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Hunter Morning NewsMonday, June 26, 2017

29/09/2019 | 南京夜网 | Permalink

SNOW: Peter Tusa and Ruby Tusa, 4, skating at Hunter Valley Gardens.Morning Hunter
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Almost 2000 people took to Hunter Valley Gardens on Saturday to get their own piece of snow action.

Snow Time in the Garden kicked off on the weekend, transforming the Pokolbin attractioninto a winter wonderland until July 16. Take a look.

►Geoscience Australia has recorded two earthquakes in two days at Muswellbrook.

The first hit on Saturday about 3.19pm. It was at a depth of 5 kilometres and a magnitudfe of2.7.The second quake was recorded on Sunday at 10.45am. It was a depth of 10 kilometres and a magnitude of2.8. Read on.

Felt the earthquake? Tell us, email [email protected]南京夜网.au

►A record number of exhibitors put on a show for wine-lovers at this year’s Hunter Valley Wine Festival.Festival organiserJenny Farrell said the day was a smashing success.

“All the exhibitors were very happy, all the punters were over the moon,” she said. Take a look.

Wine lovers raise a glass

► Ittook Port Stephens Council mayoral hopeful Des Maslen decades to fulfil his dream of owning a cruiser, and a single defamation case to have him putting the cruiser up for sale after only a year.

The case, launched against him after he re-posted a copy of a post related to the council, meant the cruiser had to go because “we needed the money” to defend the costly legal argument, Mr Maslen said. Read on.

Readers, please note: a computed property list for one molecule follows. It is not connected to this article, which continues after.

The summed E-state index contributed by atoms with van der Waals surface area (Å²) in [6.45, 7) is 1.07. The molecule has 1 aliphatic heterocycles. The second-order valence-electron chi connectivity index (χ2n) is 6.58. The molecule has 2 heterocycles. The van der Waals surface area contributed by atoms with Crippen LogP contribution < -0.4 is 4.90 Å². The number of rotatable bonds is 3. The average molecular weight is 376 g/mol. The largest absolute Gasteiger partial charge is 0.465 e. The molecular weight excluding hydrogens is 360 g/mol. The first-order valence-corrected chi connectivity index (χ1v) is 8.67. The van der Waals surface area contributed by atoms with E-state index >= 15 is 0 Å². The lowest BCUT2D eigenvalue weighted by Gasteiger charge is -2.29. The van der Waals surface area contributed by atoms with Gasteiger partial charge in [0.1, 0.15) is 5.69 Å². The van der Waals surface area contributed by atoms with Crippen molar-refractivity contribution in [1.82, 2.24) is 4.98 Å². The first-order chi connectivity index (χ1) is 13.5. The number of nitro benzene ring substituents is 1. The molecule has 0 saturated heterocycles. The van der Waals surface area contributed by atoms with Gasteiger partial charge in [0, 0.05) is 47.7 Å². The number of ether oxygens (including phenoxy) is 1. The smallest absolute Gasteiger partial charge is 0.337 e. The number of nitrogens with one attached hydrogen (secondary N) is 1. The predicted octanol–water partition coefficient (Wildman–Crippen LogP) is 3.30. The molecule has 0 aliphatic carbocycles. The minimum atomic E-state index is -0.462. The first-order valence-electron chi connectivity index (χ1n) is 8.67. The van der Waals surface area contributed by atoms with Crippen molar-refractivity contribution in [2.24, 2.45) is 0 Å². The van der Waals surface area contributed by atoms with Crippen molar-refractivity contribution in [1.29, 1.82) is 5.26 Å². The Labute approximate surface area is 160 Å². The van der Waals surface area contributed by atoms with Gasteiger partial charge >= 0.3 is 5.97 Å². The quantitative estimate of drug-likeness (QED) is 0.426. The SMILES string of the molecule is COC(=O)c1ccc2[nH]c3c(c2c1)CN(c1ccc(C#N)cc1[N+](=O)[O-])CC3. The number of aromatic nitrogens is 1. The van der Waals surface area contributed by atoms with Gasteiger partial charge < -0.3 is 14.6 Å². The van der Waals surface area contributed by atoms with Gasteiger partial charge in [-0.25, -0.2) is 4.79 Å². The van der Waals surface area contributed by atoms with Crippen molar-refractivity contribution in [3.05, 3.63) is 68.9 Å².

Community: Des Maslen pulls rubbish from Throsby Creek during Clean Up Australia. He is running for mayor and as a councillor at Port Stephens.

► SpeedingHunter motorists have poured more than $60,000 a dayon average into state government coffers for the past three years.

Figures obtained exclusively by theNewcastle Heralddetailevery speeding fine issued by police and speed cameras to Hunter motorists from 2014 to the start of 2017. Full report here.

WEATHER:Mostly sunny. Patches of light morning frost about the Upper Hunter. Light winds. Daytime maximum temperatures between 15 and 18.

State of the nationNeed anational newssnapshot first thing – well, we have you covered.

Regional news

► BALLARAT:Ballarat grandmother Shirley Macey is certain whoever murdered her daughter has told someone their darkest secret. Read more.

► WOLLONGONG:Wollongong will be the second Australian city to road test David Jones’ new “food journey”, which is part of a $100 million upgrade of the department store’s food business over the next three years. Read more.

► NEWCASTLE:A university of Newcastle business student is facing life in prison, accused of being part of an international drug syndicate involving a Rio Tinto executive, adealer known as “Dr Octopus 88”and 16 kilograms of cocaine. Read more.

►BENDIGO:”The day of the rope draws nearer with every f—ing online whinge post you make.”

This was the final line of a message received by Carly Findlay on her blog this week.Read on.

►IPSWICH:The Queensland hotel that is home of one of the ”big Bundy” bottles is up for sale, along with four other iconic regional pubs that make up the portfolio of long-time hotelier Tony Prentice.Read on.

► TASMANIA:A $7 million resort planned for Boat Harbour Beach has been scuttled.More here.

► WARRNAMBOOL: A woman whosedrinking triggers mental health issues has been remanded in custody after allegedly trying to claw her partner’s eyes out.More here.

National news► Neighbours fear a woman trapped under a derelict Essendon house may have been there for a week.